• Ensure an effective and efficient response despite geographical challenges
  • Identify potential equipment, manpower, and other resources necessary to implement a spill response
  • Outline response procedures and techniques for combating the spill at a specific location
  • Improve regulatory compliance efforts

Because a single oil spill can have a significant or catastrophic impact on downstream environments, it is imperative for emergency managers to cyclically evaluate response processes and maintain the most up-to-date plan possible. Off-site spill responses and containment efforts present unique challenges compared with those within the confines of a specific facility or secondary containment. Downstream spills require a higher level of coordination and communication in effort to minimize impending impacts. Those challenges include, but are not limited to:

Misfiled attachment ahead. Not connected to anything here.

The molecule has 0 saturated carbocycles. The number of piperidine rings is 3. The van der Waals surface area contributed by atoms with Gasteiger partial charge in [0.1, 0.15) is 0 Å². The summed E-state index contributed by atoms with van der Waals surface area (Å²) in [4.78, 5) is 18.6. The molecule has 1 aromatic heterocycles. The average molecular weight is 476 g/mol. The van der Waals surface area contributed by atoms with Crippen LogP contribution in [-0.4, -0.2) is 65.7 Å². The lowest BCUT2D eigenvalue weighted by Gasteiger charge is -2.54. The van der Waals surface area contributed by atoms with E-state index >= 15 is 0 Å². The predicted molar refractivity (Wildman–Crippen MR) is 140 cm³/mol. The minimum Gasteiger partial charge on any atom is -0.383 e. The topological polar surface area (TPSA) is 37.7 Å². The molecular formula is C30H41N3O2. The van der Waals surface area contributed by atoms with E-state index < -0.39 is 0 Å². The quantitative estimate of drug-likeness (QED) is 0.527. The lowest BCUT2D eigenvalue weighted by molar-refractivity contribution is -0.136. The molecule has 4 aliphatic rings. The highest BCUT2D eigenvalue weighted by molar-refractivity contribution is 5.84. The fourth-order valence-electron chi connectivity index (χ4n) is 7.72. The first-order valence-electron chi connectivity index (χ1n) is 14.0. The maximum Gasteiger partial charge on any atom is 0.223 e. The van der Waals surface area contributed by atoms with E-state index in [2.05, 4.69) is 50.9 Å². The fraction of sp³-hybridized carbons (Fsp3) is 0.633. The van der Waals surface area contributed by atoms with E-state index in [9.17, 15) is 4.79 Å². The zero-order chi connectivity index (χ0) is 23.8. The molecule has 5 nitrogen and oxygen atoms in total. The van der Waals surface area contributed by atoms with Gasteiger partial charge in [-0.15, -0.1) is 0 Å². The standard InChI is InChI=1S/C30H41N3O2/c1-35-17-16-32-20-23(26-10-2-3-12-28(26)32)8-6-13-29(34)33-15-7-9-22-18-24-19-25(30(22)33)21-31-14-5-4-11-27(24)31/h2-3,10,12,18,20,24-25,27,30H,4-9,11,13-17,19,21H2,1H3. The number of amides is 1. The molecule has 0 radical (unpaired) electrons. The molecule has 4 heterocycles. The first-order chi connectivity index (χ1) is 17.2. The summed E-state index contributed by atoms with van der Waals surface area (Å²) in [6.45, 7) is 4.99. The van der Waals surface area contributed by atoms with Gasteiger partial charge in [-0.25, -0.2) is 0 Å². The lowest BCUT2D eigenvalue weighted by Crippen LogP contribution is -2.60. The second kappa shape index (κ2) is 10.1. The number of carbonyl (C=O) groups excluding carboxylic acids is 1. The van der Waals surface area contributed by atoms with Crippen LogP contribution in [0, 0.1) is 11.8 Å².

• Response time must be minimal due to spill flow rate and travel distances
  • Potential substantial equipment deployment
  • Waterway access points
  • Coordination and cooperation efforts with private landowners
  • Consequential costs associated with long-term cleanup activities
  • Extensive damage to marine and wildlife habitats, fishing, and/or tourism industries
  • Potential lawsuits

In the event of an emergency, updated paper plans are typically not available from all downstream locations. Web-based planning system software increases accessibility options while improving efficiency, functionality, and effectiveness. A standardized, enterprise-wide, yet customizable tactical plan template provides necessary data for each response site.  The systematic tactical response plan format should consist of customary response policies and procedures, as well as detailed, site-specific data necessary for an effective response.